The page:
Common Ground: The Kinship of Metaphysicians

A syncretic approach to esoteric teachings - the golden threads that connect Pagans, Yogis, Rosicrucians and Masons.

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Nudging the Odds in Our Favor

I do not claim to have invented the following concepts. As the saying goes, I stand on the shoulders of giants. But at least I'm bright enough to recognize when a teaching makes sense; and I feel privileged to pass these on to others. 

In my essay We Are All Spell Casters (May 2013 Witches&Pagans Newsletter), I presented the thesis that everyone who engages in intercessory prayer - be they churchgoers, coven members, healing circles, meditators or obsessive-compulsives - all share the same goal: to persuade Nature (or the God of Nature) to do what they want. 

Nature can resolve similar situations in different ways. Sometimes we like the resolution, as when cancer goes into remission or a dangerous surgery is successful. But we hate it when it goes the other way. 

In my blog entry of October 29th I observed that the line dividing opposite outcomes can be as thin as the edge of a playing card. The smallest variable can make the difference between an individual's survival or death; life balances on a razor's edge.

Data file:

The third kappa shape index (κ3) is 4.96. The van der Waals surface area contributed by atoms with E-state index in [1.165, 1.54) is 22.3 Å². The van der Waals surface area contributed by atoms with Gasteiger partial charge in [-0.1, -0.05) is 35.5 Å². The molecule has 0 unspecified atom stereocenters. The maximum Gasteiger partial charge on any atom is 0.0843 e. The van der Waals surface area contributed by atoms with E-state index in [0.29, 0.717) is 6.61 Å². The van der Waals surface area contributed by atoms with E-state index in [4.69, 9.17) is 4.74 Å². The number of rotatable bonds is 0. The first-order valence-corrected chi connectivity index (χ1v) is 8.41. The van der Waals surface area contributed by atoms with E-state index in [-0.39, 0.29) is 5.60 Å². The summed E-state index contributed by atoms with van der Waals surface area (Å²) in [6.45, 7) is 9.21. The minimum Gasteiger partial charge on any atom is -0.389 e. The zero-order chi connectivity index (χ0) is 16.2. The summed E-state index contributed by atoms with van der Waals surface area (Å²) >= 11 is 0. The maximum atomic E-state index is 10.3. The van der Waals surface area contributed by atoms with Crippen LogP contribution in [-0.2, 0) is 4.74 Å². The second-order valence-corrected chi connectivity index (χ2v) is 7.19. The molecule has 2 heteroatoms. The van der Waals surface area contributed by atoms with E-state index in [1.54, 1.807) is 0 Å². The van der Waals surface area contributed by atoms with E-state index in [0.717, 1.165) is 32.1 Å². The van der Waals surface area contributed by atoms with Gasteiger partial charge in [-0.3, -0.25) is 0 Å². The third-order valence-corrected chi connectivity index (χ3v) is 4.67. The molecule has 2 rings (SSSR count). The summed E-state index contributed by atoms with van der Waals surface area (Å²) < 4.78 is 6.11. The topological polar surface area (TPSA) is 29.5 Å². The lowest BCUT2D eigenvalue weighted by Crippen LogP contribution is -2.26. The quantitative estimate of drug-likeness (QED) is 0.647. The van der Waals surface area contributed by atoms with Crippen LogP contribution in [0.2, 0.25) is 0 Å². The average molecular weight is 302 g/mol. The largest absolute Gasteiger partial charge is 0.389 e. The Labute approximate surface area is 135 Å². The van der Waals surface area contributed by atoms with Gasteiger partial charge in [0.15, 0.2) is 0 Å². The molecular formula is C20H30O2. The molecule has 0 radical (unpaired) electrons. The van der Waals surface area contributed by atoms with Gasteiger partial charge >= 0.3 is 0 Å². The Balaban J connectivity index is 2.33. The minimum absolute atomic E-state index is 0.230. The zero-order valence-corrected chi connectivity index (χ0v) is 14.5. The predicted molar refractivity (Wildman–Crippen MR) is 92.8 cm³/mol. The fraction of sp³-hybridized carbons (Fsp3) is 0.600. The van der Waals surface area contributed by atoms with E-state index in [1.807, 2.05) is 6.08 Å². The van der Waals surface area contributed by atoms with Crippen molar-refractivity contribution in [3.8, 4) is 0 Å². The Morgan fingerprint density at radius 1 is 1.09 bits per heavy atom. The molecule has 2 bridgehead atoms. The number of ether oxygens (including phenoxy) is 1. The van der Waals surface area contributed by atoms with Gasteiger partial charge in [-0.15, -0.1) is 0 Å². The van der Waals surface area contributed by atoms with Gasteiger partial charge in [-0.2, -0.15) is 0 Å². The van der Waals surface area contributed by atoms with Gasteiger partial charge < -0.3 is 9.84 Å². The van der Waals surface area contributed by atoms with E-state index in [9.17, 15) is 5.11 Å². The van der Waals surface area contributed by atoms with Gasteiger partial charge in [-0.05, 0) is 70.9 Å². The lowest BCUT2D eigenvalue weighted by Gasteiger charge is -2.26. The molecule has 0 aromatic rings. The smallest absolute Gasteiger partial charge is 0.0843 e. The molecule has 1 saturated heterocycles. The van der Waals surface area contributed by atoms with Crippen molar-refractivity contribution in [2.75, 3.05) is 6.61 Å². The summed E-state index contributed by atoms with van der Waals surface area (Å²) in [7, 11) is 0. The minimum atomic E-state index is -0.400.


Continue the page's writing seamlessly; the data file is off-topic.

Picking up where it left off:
We magicians, healers, priestesses, shamans and witches seek to tweak that balance - to convince the Powers to favor our side of the fulcrum. Some of us petition quietly, in humble faith asking that we may accept whatever has to happen; others exhort our Deity loudly, brazenly demanding results in front of rapt congregations of followers. We have different beliefs about the extent of our desserts, but we have all learned the metaphysical secret: that sincere focused emotion is the energy needed for us to be heard. 

Each coven, church and metaphysical order has its own words of power and preferred techniques, which it believes to be more authentic and effective than anyone else's. Each of us winds up in a tradition that most closely appeals to our individual psyche; but our human motivations, and the principles of Nature which we seek to master and bend to our will, are the same. 

There is a compelling logic underlying these attempts; for, after all, Nature is impartial. If someone has discovered something that might tip the odds in his favor - a powerful will, or a crystal healing wand, or an ancient vibrational mantra - why should Nature care which way things work out? As long as there is an unbroken line of causality leading step-by-step to logical effects, Nature is satisfied. The circle has been completed. 

Skeptics who believe in science tend to see our magical thinking as self-delusion. They aren't likely to be reading this column! 

To practitioners like us, there is no difference between magick and science - for we experiment directly with the deepest states of mental and emotional sympathetic correspondences. Your scientific friend has probably heard that an experiment's outcome is affected by the very fact that an observer's mind is watching it; but he doesn't understand what that information means. He doesn't know what to do with it.